|An email I received recently and my response. Any other contributions to this debate would be welcomed. Use the Comments section or contact me through the usual channels. Andy
Thank you very much for taking the trouble to bring this issue to my attention. I have some awareness of the matter. I am not sure quite what the focus of your concern is, but I am happy to share these observations with you.
China has an appalling environmental and human rights record in connection with just about any industrial activity you care to mention. This is something we are very concerned about and is something we have been lobbying about for many years (see this report on Green Leader, Caroline Lucas, raising the issues in 2005: http://www.carolinelucasmep.org.uk/2005/08/30/meps-adopt-lucas-report-on-trade-between-the-eu-and-china-%E2%80%98bra-wars%E2%80%99-spreading/ )
The tone and emphasis of the Daily Mail article that you have flagged up is typical of this paper’s twisted agenda. It says that this is “one of a multitude of sins committed in the name of our new green Jerusalem”. I am sure you are capable of deciphering such loaded, emotive language. They are not campaigning out of any real compassion for the Chinese people affected. They are campaigning on behalf of British Tories who oppose wind turbines spoiling the views from their sea view windows (such as in Porthcawl) or their country (second home) cottages.
There is an issue with wind energy being perceived as the only meaningful renewable energy option. This is something we are also working to change. Check out our policy statement on energy here: http://policy.greenparty.org.uk/mfss/mfssen.html . The Daily Mail rarely has anything to say (good or bad) about most of these other options. It seems to have adopted the view that as the Green Party is the main left of centre option in Britain these days, and it is also the most serious environmental lobbyist (because environmental issues are of most threat to the most vulnerable people), it opposes most ‘green’ initiatives almost as a knee jerk reaction.
As for the issue of neodymium specifically, it is found in bastnäsite deposits in China and the United States, which constitute the largest percentage of the world’s rare-earth economic resources, and also in monazite deposits in Australia, Brazil, China, India, Malaysia, South Africa, Sri Lanka, Thailand, and the United States. Places like Canada demonstrate that it can be extracted safely – if there is the will to do so – and, yes, the willingness to pay the higher price. However,China is skillfully manipulating world trade in these and other rare commodities, and this is indeed cause for concern on a number of levels. It is likely to use the forces of supply and demand to force up the price of many rare commodities and essentially profiteer by holding the rest of the world to ransom; all the while treating its own people with contempt, as the Mail article does highlight.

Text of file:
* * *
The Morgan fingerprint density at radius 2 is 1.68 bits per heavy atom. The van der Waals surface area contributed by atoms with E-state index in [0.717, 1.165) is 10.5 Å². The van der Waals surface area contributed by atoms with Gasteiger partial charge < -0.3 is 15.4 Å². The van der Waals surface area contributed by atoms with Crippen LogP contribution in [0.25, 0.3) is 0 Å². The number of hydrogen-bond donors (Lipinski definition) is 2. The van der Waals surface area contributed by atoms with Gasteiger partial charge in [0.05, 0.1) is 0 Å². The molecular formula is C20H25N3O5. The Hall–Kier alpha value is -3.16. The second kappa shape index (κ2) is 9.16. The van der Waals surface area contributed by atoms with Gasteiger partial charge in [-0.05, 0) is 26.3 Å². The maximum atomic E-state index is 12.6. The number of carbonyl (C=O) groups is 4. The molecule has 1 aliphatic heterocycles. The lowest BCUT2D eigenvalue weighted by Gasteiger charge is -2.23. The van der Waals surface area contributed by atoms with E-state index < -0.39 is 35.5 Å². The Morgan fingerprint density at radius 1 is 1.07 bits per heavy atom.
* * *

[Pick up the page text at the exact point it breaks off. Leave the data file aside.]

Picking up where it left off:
The way forward is to address the issues of democracy, human rights, and environmental degradation in China itself; to address the world market mechanisms that allow the ‘haves’ to screw the ‘have nots’ at every level and scale; and to conduct the debate on our own energy future on the back of research, reason and an eye to the legacy we leave our children. This is why I am in the Green Party.
Insofar as the article adds weight to my own view that we need to broaden renewable energy options and reduce the focus on wind energy, I very much welcome you bringing this evidence to the forefront of my mind – especially as we have national Green Party Conference in Cardiff next week. I will seek to bring it into the debate where I can. http://www.greenparty.org.uk/conference.html
If you would like to discuss this or any other issue further, please do not hesitate to get back in touch.
Date: 02/18/11 14:02:04
Subject: Check out In China, the true cost of Britain’s clean, green wind power experi
Click here: In China, the true cost of Britain’s clean, green wind power experiment: Pollution on a disastrous scale | Mail On
I read your letter in yesterdays Glamorgan Gazette and looked up your details on Google.
You may have seen this report already.
Let me say that this report should transcend politics.
However it does not exactly fit in with what is called a green agenda.
It is a disaster for the people who are living there in horrific inhumane conditions. Makes a mockery (in this instance) of so called green energy.
I have sent the report to various Ministers and Politicians in both Westminster and the Welsh Assembly Government, plus the Press, Green Organisations and others.
A few replies maybe five, out of fifty plus emails sent.
You may possibly have more power to highlight this issue than me,
Any comment, can you do anything with this?